UK Fights Back Against Elephant Poaching
by Cheyenne Johnson, Managing Editor
Britain is transitioning to become a world leader in the fight against elephant poaching. Environment Secretary Michael Gove has recently announced he’ll chair a new global initiative to crack down on ivory markets and improve legal efforts against elephant poachers and those who enable them.
Looking towards the future, the newly formed Ivory Alliance 2024 aims to reduce the illegal poaching of African elephants for ivory by a third by 2020 and to then halve the rate by 2024.
The UK already has what Grove called one of the world’s toughest bans on ivory trading, and citizens contribute £26 million to combat illegal wildlife trafficking, but these measures have not been enough to stop the poaching.
It’s estimated that 100 elephants are killed a day on average and Central Africa’s lost 64% of its elephant population in the last decade. The majority of these animals were killed for their ivory tusks, and reducing access to this market is a key part of the conservation strategy.
The UK’s Department for Environment, Food, and Rural Affairs (Defra) are supporting efforts to strengthen overseas security to prevent ivory from being plundered off of elephants who perished of natural causes or from government storerooms of illegal ivory.
The department also oversees the Illegal Wildlife Trade Challenge Fund which provides support to projects tackling the illegal wildlife trade whether they’re in the UK or beyond it.
Even as his department spends £11 million protecting elephants, Environment Secretary Gove says it’s not enough.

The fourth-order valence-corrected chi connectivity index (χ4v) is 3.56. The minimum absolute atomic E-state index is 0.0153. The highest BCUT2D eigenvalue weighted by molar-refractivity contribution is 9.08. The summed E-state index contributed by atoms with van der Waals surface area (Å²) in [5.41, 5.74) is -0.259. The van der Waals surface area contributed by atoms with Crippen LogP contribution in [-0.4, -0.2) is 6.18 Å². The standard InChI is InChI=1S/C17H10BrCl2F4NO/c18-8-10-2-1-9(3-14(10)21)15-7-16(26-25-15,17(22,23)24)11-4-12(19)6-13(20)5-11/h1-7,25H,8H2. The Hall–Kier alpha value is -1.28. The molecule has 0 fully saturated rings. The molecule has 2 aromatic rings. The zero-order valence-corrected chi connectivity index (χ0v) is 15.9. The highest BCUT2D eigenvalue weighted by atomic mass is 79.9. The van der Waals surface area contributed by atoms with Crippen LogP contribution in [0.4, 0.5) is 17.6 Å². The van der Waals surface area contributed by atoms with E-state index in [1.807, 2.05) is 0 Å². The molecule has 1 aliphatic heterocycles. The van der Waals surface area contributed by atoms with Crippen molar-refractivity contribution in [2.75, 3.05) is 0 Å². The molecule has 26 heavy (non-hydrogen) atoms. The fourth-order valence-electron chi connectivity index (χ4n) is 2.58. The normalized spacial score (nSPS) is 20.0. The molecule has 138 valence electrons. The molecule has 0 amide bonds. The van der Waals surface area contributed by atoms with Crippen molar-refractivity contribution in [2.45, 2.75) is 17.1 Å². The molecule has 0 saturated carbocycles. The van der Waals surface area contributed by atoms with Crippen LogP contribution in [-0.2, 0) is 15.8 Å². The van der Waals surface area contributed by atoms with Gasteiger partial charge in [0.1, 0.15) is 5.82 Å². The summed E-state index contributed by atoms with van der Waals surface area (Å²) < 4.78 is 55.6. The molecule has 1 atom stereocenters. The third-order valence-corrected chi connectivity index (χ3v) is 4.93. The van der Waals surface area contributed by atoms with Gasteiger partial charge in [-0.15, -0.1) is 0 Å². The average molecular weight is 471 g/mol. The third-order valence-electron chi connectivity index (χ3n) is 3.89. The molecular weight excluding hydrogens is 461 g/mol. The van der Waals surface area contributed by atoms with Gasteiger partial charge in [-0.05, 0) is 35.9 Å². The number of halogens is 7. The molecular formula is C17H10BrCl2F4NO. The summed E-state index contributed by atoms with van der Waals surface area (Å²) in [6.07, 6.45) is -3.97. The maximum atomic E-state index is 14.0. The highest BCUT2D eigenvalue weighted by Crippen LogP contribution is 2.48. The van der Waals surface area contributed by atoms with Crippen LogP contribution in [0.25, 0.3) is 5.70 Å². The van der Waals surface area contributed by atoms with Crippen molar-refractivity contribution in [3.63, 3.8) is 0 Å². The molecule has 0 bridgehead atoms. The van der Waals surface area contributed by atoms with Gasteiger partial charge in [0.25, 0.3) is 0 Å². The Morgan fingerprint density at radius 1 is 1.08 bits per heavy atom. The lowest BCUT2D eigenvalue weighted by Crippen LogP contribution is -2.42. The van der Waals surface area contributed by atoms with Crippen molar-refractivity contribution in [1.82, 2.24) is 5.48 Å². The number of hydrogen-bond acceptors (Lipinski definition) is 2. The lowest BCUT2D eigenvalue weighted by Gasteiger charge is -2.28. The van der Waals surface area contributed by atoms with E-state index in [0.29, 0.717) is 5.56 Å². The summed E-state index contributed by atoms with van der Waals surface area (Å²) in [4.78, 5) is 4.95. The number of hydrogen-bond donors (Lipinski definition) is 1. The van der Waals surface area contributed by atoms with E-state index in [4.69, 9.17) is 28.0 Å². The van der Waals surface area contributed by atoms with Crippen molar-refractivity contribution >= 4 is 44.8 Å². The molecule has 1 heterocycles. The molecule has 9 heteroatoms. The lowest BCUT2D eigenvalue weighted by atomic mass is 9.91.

“We must all do more to ensure the survival of these majestic animals for future generations. That’s why I am delighted to be chairing a new initiative, Ivory Alliance 2024, to bring countries together to close ivory markets and improve enforcement.
“This will form an important part of the discussions at the Illegal Wildlife Trade conference being held in London during October.
“The Illegal Wildlife Trade Challenge Fund, alongside our introduction of one of the world’s toughest bans on ivory sales, shows our global leadership in protecting elephants in their natural environment.”
The Illegal Wildlife Trade summit in autumn will bring together leaders from around the world to discuss strategies and timelines for combating this global phenomenon. Even as the UK positions itself to be a leader in the movement, government officials from both sides of the aisle recognize the unified front needed to combat this crisis.
“The international community shares a common aim to end merciless poaching and criminal trading," said Environment Minister Thérèse Coffey, "but now is the time to step up decisive action.”